Arpad Szakal – Principal Consultant & Career Transition Coach at Cormis Partners – An Executive Search & Leadership Assessment Firm

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Introduction:

Arpad is an Executive Search & Leadership Assessment professional and a former aviation lawyer. He is an experienced consultant with specialised expertise in the engineering, infrastructure and manufacturing sectors, as well as aerospace & defence. He is Principal Consultant at Cormis Partners (we could include a link: https://www.cormispartners.com/), an executive search & leadership assessment firm based in London.

Prior to his career in search & assessment, Arpad worked at the Aviation Departments of two leading international law firms in London where he handled EU regulatory cases including passenger rights. He was also involved with a range of complex aviation liability matters often involving multiple jurisdictions. Arpad earned his LLM (Adv.) degree in Air & Space Law at the Leiden Institute which is one of the leading academic research and teaching institutes in the world specialising in aviation law and regulation.

As a guest lecturer at various executive education programs, Arpad speaks on a range of career management topics including executive communication skills & career planning as well as onboarding. He also publishes widely on the topic of diversity & inclusion within the aviation industry.

He speaks fluent English, German, Hungarian and conversational Spanish and lived in Hungary, Germany, The Netherlands and the UK. Arpad is also a Certified Facilitator of the Hogan Leadership Assessment Suite.

He is an active member of the Royal Aeronautical Society, the Air League and the Aviation Club of the UK.

What a typical day looks like?

Our clients are industrial businesses undergoing transformation or growth. Meetings can vary from pitching to the CEO of a multi-billion pound business, having an exploratory chat with a high growth start up or coffee with a venture capitalist or private equity firm. I spend a substantial part of the working day on the phone/Zoom screening potential targets to establish their level of interest in the mandate I’ve approached them about and assess their suitability.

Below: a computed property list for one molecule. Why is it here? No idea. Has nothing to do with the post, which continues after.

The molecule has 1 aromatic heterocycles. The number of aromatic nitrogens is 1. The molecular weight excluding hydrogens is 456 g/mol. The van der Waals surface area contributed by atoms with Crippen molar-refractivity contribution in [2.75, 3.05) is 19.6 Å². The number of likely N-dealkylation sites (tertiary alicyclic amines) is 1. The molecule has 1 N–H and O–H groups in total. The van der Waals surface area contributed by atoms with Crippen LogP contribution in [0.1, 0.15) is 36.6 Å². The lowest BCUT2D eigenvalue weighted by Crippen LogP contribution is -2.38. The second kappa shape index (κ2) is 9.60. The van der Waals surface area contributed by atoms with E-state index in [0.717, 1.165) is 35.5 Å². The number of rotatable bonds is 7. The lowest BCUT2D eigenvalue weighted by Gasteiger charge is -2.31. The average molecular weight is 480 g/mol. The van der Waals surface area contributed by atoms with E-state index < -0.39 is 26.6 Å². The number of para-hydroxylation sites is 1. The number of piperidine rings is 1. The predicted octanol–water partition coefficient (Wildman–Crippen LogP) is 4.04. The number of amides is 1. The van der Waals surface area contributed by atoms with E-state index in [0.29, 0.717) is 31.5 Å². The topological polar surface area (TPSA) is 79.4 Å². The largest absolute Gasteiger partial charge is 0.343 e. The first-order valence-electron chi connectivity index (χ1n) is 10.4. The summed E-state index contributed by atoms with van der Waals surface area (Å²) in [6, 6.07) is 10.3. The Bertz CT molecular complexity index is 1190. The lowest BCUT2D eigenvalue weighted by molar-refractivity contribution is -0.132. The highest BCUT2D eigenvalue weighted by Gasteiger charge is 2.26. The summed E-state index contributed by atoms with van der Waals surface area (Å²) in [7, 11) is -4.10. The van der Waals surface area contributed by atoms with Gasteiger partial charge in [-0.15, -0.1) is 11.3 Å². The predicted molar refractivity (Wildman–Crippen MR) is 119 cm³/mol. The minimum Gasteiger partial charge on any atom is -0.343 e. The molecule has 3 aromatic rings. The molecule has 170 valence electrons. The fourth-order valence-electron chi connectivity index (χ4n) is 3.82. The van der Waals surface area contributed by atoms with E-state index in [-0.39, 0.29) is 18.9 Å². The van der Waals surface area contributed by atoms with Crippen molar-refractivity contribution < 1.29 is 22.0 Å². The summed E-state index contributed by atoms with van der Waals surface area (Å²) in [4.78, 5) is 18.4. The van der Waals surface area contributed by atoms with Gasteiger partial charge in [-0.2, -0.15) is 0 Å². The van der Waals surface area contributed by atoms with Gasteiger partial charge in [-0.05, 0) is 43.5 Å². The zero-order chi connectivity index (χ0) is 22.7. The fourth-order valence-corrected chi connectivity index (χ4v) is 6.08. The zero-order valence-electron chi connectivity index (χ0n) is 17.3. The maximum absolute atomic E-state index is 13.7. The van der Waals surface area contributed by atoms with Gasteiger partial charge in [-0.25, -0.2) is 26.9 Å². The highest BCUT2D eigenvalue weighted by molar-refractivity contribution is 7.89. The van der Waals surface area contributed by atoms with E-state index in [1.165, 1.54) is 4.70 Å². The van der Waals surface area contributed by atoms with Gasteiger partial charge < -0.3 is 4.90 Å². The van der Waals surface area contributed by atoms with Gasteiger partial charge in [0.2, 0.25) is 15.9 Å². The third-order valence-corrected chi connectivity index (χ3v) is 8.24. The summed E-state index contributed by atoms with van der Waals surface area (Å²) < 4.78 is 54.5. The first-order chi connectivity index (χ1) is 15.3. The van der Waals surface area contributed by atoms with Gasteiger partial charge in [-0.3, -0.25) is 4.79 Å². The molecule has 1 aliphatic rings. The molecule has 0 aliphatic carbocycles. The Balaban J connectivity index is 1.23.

I also spend a lot of time speaking with potential clients to better understand their business as well as their current and future talent needs. Generating new business is often the most challenging part of being an executive recruiter as you are trying to win over someone who doesn’t necessarily have time to speak with you and who might not have any current hiring or assessment needs.

Top Career Tips for Early Career Professionals

Remember you’re not being paid for ‘working hard’ or ‘staying busy.’ At the end of the day, what matters to your employer is how you’re contributing to fulfilling the company’s goals and missions, both short term and long term. Therefore, keep in mind that you’re being paid to deliver on clearly defined goals that significantly impact the business’ performance and overall mission.

The value of action is far greater than that of mere words. Instead of bragging about all the things you can do, and then never actually delivering, you ought to show management what you are capable of. Be the solution provider, not the problem creator. Make sure you offer solutions to your boss or supervisor and try to help as much as you can.